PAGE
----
Many studies have analyzed why the medical component of workers' compensation costs have risen rapidly the past several years despite the recession. Explanations for the higher costs have ranged from increased workers' compensation prescription drug costs to the decline in the Dow Jones Industrial Average.
A November 2011 National Council on Compensation Insurance, Inc. (NCCI) study entitled "Medical Services by Size of Claim - 2011 Update" addresses broad issues related to increased workers' compensation medical services costs. This research identifies trends related to claims of varying sizes.
NCCI's overview explains that "knowing how different medical services contribute to WC claim costs over time provides insight into the growth in medical costs." NCCI also concludes broadly that the medical services cost element of workers' compensation claims has increased from roughly 40 percent in the early 1980s to nearly 60 percent today.
NCCI states specifically that "large claims have a substantially different mix of medical services from that for smaller claims. The difference in the mix of services affects the overall payout pattern for a given service and has implications for differences in trends for claims of varying sizes."
The study also ties into a recent NCCI study on medical service cost trends over the life of a workers' compensation claim. The current study shows how "the medical services profile for workers with serious injuries is quite different in the later years of their treatment from the mix of services required early on."
NCCI comments further that the primary differences between the current results and a January 2009 NCCI study on the same subject were that prescription drug payouts have generally increased and the payout pattern for office visits have generally decreased in the past few years. Other differences are that the current study includes data from a larger number of states and from self-insured employers.
Study's Scope and Methodology
NCCI compares the care that more serious injuries and illness required with the services associated with "minor mishaps." The service groups within the study's scope are listed below.
- Office visits- Physical therapy- Emergency services- Hospital services- Diagnostic testing- Surgery and anesthesia- Prescription drugs- Other services, including nursing home and home-based care, and supplies
Cost Distribution by Service Group
NCCI concludes that no single service group category contributed more than 20 percent to the overall medical cost of a workers' compensation claim. The research reveals as well that costs related to surgery and anesthesia and to prescription drugs represent the largest percentages of medical costs; emergency services, which typically are a one-time expense, represent the lowest percentage of medical costs.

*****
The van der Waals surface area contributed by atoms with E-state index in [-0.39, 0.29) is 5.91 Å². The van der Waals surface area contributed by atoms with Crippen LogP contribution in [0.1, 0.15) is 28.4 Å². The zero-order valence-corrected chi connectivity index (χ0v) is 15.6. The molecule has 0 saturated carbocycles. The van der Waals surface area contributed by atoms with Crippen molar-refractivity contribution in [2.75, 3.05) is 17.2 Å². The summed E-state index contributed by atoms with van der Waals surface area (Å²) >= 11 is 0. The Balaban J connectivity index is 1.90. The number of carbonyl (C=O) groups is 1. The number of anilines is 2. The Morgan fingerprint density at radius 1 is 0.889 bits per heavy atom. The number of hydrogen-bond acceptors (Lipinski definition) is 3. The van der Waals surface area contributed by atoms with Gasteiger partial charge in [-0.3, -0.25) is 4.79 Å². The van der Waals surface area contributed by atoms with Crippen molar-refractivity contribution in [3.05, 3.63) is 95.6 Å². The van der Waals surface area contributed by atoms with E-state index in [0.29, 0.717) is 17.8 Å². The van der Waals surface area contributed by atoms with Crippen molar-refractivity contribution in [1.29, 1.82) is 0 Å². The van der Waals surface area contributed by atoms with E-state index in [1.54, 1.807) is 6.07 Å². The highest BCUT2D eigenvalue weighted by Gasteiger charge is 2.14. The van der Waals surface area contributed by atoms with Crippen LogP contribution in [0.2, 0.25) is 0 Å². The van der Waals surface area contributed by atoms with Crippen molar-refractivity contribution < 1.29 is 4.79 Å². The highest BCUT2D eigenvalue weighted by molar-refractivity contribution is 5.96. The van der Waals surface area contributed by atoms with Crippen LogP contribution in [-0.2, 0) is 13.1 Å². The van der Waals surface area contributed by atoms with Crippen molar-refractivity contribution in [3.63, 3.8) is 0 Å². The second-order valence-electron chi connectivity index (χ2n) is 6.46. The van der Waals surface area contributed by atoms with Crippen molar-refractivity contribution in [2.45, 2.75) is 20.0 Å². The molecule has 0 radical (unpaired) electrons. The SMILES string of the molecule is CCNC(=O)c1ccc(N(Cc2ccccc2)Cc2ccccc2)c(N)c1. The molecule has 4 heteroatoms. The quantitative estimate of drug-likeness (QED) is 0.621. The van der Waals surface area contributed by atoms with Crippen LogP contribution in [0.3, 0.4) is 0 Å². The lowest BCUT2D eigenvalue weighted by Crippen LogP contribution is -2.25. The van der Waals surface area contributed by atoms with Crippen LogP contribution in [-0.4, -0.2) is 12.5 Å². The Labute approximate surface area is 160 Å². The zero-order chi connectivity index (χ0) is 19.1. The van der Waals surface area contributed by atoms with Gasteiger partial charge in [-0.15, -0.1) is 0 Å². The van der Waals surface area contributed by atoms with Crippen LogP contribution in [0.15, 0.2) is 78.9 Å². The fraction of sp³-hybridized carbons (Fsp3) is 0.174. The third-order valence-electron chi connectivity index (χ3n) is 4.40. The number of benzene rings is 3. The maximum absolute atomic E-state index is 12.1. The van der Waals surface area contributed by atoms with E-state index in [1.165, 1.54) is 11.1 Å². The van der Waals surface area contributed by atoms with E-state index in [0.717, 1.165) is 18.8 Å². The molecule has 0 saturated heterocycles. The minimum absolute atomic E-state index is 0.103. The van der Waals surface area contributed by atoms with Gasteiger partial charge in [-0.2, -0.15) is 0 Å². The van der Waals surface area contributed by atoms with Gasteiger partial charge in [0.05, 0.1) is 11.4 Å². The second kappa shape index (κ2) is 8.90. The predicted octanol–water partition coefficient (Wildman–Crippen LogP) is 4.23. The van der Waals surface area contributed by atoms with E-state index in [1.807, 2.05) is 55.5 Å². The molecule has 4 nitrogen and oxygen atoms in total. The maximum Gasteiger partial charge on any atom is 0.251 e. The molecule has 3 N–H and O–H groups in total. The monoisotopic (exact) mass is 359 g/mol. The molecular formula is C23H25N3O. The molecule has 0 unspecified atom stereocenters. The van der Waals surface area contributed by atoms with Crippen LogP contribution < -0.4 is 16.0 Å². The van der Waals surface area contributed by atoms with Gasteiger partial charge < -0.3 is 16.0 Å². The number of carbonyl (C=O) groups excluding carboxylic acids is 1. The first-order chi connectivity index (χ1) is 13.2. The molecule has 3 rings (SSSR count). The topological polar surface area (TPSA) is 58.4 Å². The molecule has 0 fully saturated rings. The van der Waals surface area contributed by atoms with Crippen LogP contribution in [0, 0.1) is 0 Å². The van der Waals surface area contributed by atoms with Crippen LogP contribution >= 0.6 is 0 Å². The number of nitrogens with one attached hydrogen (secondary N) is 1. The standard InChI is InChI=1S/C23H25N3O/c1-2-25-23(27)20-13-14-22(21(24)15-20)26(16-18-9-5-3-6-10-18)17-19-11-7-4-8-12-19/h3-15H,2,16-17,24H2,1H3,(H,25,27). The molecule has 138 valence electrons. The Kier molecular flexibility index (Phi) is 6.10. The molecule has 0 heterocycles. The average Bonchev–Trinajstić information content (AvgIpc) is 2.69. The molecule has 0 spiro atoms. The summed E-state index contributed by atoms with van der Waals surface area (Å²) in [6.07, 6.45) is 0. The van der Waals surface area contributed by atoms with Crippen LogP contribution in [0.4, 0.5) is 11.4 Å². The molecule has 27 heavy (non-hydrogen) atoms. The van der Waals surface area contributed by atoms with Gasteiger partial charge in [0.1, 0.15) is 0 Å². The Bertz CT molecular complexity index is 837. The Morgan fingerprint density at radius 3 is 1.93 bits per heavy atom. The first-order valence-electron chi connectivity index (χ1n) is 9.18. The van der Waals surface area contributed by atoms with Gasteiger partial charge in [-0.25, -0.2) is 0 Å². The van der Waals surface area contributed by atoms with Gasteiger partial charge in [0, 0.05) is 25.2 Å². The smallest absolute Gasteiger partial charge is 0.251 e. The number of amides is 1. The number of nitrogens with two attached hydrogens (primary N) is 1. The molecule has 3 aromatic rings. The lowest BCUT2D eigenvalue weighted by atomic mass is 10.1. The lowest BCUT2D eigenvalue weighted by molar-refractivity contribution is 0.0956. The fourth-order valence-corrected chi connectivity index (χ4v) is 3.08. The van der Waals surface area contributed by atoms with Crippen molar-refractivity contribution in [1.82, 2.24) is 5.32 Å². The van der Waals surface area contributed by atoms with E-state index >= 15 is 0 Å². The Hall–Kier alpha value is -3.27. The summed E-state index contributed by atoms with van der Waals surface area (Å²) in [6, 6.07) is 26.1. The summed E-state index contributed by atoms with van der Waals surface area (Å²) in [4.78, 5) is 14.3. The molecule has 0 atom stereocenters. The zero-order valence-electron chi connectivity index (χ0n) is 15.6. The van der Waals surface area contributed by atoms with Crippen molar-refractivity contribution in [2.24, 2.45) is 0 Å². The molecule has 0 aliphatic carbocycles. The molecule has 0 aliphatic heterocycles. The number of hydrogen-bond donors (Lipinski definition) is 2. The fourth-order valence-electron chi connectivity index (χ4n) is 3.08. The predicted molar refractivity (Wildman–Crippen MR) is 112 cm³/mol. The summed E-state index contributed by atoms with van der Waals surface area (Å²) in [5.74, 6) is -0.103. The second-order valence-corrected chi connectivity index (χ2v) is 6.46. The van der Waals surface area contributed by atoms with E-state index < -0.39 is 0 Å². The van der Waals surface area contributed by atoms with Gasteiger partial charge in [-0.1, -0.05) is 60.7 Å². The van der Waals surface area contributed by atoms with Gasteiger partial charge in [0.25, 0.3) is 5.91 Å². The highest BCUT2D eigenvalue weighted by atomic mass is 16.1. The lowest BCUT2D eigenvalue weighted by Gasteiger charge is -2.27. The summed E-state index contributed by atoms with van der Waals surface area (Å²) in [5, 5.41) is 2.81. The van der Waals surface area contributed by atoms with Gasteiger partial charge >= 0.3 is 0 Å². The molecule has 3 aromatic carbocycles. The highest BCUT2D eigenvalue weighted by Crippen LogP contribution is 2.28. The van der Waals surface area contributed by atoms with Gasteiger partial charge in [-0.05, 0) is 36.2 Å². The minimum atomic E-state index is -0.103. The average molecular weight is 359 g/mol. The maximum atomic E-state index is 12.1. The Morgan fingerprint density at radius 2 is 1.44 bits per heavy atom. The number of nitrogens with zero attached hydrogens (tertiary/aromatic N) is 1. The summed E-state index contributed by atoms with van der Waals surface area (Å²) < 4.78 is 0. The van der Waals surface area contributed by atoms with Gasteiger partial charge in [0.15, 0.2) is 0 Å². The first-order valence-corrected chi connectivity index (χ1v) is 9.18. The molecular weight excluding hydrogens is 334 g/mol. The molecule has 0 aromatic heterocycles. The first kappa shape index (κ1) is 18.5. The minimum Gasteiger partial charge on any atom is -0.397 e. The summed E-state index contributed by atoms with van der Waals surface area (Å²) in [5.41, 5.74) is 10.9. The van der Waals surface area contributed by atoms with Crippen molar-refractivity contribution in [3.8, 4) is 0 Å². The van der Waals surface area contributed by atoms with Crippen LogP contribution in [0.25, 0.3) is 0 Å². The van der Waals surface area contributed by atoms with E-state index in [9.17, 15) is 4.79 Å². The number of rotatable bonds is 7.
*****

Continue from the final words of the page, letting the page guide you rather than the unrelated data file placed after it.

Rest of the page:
Findings related to the relationships between a claim's size and service group categories include that the costs of office visits and emergency services are the most significant elements of medical costs for smaller claims. NCCI discovered additionally that costs related to surgery and anesthesia represent a larger percentage of the medical costs of mid-range claims than for other size claims.
According to NCCI, costs associated with hospital services and prescription drugs are more than 40 percent of the cost of claims that exceed $100,000.
NCCI's comparison of lost-time and medical-only claims reveals that the percentage of costs associated with emergency services and office visits were lower for lost-time claims. The percentage of costs related to hospital services and prescription drugs was higher for this type of claim.
NCCI comments that the payout pattern related to larger claims tended to be longer than the pattern associated with smaller claims. Specifically, 80 percent of medical costs for claims of less than $50,000 were paid by the end of the second relative service year and that 32 percent of those costs were paid by the sixth relative service year if claim exceeded $1M.
According to NCCI, this shows that "the types of services that are more prevalent in the smaller claim size categories will generally pay out faster than the types of services that are more prevalent in the larger claim size categories."
NCCI observes additionally that prescription drugs had the slowest payout rate; the research revealed that less than 20 percent of prescription drug costs related to lost-time claims were paid by the end of the sixth relative service year.
As determined by NCCI, one reason for this slow payout rate is that most of these payments are associated with upper-level claims, which typically experience slower payouts than smaller claims. NCCI qualifies this by stating that the prescription drug payout rate for claims of all sizes was slower for all service categories regardless of the underlying claim size.
NCCI identifies physical therapy and office visits as having above-average payout rates for lost-time claims of all sizes.
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